Examples of this manufacturer's performance metrics include:

  • Deliveries on time;
  • Delivered item and batch quality metrics, including defects per million parts (DPM) and batch non-conformances (NCR);
  • Detail on time/late analysis with cause codes;
  • Issues and incidents related to transport, quality, stores, demand planning, new items and data deficiencies.

The supply chain management team within the manufacturer receives proactive alerts highlighting overdue orders as well as orders due in the next five days. They are then able to drill into the performance metrics by supplier and warehouse to determine where the issues lie. They can also determine the impact to specific product lines and customers and therefore do risk assessment and work directly with their suppliers and customers to mitigate the impact of supply chain issues.

The five-day look ahead allows them to proactively manage suppliers to ensure deliveries will be met and, if there are potential issues, to determine alternative supply or work with suppliers to explore ways to avoid the potential issues.

The manufacturer also is able to look at trends over time as well as aggregates and averages related to issues, non-conformance, late deliveries, quality problems and so on. This information is used during supplier reviews to determine whether a particular supplier is achieving its goals, and, if not, whether it is improving or if the supplier's quality of service is stable or deteriorating.

Initial analysis showed that as the financial crises grew, vendors that had excess capacity and wanted to receive quick payment were delivering supplies early and counting these as on-time deliveries. However, this meant that the manufacturer was paying for the products early, increasing inventory holdings and taking up warehouse space. The manufacturer identified this practice, pinpointed the associated suppliers and then reset expectations and acceptance criteria for deliveries.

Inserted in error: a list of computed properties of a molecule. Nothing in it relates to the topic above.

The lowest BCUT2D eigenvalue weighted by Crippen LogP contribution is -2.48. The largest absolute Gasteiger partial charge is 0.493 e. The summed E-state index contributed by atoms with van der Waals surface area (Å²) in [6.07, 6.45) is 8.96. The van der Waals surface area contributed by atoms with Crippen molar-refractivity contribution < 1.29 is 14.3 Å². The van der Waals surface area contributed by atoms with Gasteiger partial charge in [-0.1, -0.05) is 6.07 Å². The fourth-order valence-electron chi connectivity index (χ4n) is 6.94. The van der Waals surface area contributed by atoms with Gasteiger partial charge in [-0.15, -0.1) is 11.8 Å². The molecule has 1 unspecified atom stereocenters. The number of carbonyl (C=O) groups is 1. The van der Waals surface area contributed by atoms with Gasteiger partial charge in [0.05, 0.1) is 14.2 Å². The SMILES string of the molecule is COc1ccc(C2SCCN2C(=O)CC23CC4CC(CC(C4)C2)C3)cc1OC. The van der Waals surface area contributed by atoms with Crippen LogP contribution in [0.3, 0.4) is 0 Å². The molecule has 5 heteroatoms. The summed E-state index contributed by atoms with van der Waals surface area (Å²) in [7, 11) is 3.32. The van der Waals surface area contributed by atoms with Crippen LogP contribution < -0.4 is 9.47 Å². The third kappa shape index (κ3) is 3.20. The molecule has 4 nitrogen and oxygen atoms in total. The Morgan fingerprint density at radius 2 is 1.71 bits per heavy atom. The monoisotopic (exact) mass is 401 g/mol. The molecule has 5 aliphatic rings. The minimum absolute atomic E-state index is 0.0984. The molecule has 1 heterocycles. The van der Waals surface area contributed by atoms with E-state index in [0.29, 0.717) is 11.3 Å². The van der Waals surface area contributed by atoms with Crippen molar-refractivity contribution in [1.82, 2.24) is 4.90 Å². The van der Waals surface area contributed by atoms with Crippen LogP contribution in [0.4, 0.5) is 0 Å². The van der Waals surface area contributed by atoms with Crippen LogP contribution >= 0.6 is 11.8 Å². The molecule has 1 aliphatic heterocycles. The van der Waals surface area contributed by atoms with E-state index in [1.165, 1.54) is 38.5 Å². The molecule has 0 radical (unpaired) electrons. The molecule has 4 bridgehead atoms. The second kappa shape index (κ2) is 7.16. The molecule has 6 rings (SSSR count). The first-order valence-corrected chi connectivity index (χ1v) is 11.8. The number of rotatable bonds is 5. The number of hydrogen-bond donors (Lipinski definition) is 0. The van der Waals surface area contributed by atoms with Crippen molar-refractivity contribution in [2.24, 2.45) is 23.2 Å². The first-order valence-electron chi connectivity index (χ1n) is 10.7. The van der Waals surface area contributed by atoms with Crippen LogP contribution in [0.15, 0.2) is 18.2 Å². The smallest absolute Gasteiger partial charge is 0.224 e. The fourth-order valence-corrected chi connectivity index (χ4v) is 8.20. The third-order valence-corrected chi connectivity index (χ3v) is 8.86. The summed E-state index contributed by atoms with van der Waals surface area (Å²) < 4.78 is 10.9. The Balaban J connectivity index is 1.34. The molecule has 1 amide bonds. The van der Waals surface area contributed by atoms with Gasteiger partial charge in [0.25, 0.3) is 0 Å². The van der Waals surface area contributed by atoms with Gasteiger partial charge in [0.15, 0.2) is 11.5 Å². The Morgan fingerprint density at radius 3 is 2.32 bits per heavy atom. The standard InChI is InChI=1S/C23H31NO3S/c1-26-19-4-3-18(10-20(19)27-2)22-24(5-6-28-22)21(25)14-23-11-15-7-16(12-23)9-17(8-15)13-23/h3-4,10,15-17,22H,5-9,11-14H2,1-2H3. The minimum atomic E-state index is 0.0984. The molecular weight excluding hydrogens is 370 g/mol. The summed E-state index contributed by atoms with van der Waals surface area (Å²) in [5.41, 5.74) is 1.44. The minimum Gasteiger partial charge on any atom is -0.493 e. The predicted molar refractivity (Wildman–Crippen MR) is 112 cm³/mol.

Continuous Supply Chain Optimization

Beyond regular supplier review, the same performance information can be used internally and within suppliers in a supply chain optimization initiative. Continuous supply chain improvement requires a closed-loop performance improvement model as outlined in the illustration at right.

To achieve continuous improvement for supply chain optimization, companies must fully understand and characterize issues, find the root cause and determine the appropriate corrective action. This process requires:

1. Determining appropriate goals or targets for key performance metrics and monitoring results against these targets.